In vain, he would direct that they maintain a low profile and not promote their own pet projects or let their proximity to him interfere with access to the Oval Office by Cabinet officers. He would contend that his White House aides serve primarily as surrogates carrying out his directives and as ``honest brokers'' or intermediaries between the Cabinet and the president. Before long, however, principal aides would emerge as public figures and major influences in their own right.
Candidates for Dukakis's inner circle, besides Ms. Estrich, include Paul Brountas, his campaign chairman; Hale Champion, a former undersecretary at the Department of Human Health and Services and the governor's chief of staff; Kirk O'Donnell and Jack Corrigan, two of his key political advisers; Ira Jackson and Frank Keefe, who worked closely with him in the governor's office; and Christopher Edley, the campaign issues coordinator.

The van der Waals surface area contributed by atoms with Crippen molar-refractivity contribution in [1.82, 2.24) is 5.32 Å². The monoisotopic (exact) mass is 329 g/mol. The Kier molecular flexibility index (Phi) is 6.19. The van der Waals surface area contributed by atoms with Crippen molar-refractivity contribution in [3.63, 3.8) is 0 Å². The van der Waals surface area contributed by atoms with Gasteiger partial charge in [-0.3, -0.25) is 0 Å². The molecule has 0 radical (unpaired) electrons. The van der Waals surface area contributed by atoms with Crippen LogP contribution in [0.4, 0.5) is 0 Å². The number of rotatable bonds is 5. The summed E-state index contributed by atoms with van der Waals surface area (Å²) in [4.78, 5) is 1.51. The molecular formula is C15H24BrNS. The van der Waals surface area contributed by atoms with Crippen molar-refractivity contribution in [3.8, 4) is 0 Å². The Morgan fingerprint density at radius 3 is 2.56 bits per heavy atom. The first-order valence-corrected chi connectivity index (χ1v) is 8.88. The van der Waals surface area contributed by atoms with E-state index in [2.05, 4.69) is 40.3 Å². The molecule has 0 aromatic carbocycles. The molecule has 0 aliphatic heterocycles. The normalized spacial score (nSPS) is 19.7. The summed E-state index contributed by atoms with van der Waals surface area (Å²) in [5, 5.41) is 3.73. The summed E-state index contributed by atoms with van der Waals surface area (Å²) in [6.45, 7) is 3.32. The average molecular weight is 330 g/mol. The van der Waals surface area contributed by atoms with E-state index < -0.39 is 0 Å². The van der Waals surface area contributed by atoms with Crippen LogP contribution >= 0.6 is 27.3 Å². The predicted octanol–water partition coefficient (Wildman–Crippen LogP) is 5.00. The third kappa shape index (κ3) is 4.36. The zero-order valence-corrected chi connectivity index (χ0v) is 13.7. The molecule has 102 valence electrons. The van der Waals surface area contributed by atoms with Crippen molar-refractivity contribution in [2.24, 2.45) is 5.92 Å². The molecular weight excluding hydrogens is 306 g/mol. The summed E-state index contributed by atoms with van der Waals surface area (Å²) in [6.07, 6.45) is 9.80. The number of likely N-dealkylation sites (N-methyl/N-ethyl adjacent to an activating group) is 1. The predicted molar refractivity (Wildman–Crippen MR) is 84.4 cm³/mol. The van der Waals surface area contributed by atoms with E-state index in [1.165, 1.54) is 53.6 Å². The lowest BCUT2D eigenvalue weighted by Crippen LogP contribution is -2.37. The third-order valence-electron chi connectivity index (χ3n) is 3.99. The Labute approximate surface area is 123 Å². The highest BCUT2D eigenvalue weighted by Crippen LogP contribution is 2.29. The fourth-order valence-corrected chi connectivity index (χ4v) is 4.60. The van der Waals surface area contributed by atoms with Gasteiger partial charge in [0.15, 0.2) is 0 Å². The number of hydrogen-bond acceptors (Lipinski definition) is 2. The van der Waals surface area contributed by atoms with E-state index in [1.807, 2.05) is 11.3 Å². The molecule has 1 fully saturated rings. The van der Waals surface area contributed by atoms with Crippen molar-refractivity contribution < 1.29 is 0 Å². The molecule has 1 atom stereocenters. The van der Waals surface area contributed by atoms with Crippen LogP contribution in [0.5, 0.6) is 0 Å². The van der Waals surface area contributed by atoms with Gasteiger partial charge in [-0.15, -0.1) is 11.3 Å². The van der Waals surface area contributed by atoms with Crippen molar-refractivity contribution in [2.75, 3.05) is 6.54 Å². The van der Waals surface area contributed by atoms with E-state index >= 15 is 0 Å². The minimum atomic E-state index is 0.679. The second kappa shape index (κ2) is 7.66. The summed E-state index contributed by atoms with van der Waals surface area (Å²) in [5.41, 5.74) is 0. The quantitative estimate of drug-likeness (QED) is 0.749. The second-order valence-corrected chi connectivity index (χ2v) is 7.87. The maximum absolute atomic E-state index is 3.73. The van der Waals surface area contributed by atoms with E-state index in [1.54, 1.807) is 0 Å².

Just as with the Bentsen selection, Dukakis would have to reach out and find new faces and fashion a new team. In contrast to most politicians, he does not operate by the quid pro quo principle. He judges people on their competence and performance rather than their ideology or reputation. He would also be likely to fire or transfer people far more readily than recent presidents.
Congressional relations: Dukakis's recent overtures to Congress indicate that he is no longer afflicted by the hubris of earlier years in Massachusetts. He would make a concerted effort to establish a close working relationship with Congress and seek bipartisan support on some issues. The latter may be a formidable task, however, when matched against Republican stalwarts in Congress like Reps. Robert Michel and Dick Cheney and Sens. Alan Simpson and Bob Dole, not to mention Sen. Jesse Helms.